The application of photosensitizers for the treatment of fungal infections is a new and promising development within the field of photodynamic treatment (PDT). Dermatophytes, fungi that can cause infections of the skin, hair and nails, are able to feed on keratin. Superficial mycoses are probably the most prevalent of infectious diseases in all parts of the world. One of the most important restrictions of the current therapeutic options is the return of the infection and the duration of the treatment. This is especially true in the case of infections of the nail (tinea unguium) caused by Trichophyton rubrum, an anthropophilic dermatophyte with a worldwide distribution. Recently, we demonstrated that 5,10,15-tris(4-methylpyridinium)-20-phenyl-[21H,23H]-porphine trichloride (Sylsens B) and deuteroporphyrin monomethylester were excellent photosensitizers toward T. rubrum when using broadband white light. This study demonstrates the photodynamic activity of these photosensitizers with red light toward both a suspension culture of T. rubrum and its isolated microconidia. The higher penetration depth of red light is important for the PDT of nail infections. In addition, we tested the photodynamic activity of a newly synthesized porphyrin, quinolino-[4,5,6,7-efg]-7-demethyl-8-deethylmesoporphyrin dimethylester, displaying a distinct peak in the red part of the spectrum. However, its photodynamic activity with red light toward a suspension culture of T. rubrum appeared to be only fungistatic. Sylsens B was the best photosensitizer toward both T. rubrum and its microconidia. A complete inactivation of the fungal spores and destruction of the fungal hyphae was found. In studies into the photostability, Sylsens B appeared to be photostable under the conditions used for fungal PDT. A promising result of this study is the demonstration of the complete degradation of the fungal hyphae in the time after the PDT and the inactivation of fungal spores, both with red light. These results offer the ingredients for a future treatment of fungal infections, including those of the nail.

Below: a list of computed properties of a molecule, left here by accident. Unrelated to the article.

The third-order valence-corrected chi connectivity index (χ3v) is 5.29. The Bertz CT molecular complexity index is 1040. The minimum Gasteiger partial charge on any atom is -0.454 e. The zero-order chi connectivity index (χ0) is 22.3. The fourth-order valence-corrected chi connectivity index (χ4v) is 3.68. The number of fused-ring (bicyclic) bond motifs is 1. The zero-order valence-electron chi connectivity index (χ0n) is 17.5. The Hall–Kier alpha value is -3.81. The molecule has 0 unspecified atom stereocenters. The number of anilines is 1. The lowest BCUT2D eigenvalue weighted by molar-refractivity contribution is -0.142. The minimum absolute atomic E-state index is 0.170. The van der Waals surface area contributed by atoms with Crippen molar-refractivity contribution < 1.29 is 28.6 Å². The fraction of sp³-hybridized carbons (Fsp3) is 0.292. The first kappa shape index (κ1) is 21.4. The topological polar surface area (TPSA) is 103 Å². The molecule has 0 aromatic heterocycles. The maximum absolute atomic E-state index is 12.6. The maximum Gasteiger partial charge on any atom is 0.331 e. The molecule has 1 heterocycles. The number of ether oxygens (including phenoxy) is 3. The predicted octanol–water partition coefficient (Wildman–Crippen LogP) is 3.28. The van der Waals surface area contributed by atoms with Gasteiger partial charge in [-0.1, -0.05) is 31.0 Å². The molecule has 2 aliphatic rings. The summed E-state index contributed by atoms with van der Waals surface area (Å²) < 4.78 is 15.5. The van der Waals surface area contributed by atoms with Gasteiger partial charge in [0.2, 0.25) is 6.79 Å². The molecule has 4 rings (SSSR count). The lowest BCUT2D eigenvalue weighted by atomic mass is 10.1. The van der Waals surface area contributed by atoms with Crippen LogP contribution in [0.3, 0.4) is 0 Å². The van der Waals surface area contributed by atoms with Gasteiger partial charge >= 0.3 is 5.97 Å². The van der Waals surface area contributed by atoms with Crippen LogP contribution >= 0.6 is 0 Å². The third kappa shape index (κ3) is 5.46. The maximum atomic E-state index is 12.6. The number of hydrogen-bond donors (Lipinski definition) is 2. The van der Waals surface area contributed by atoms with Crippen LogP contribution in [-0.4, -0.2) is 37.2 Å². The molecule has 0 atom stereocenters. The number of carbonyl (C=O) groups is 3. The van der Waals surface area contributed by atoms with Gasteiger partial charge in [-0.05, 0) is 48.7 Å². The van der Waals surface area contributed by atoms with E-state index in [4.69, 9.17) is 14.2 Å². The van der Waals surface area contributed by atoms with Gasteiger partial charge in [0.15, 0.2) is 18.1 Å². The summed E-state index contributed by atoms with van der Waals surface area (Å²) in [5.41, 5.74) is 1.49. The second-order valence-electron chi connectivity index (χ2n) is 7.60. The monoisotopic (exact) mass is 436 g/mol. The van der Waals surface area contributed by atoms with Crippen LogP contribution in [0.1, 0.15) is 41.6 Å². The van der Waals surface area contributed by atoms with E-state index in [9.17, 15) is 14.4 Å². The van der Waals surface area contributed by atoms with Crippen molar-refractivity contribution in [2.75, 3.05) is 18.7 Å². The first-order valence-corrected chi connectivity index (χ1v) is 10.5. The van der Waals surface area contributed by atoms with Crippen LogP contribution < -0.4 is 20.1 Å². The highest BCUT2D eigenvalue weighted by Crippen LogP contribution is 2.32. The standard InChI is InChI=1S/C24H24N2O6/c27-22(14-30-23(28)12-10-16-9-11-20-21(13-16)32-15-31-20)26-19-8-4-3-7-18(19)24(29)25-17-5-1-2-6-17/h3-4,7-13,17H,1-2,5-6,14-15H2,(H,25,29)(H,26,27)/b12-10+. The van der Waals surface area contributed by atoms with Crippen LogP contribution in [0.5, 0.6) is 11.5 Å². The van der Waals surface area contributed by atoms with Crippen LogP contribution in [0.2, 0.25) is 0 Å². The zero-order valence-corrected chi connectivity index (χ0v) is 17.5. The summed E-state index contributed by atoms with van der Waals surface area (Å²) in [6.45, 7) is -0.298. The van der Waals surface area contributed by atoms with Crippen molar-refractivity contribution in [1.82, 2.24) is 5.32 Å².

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Vol. 80 • No. 2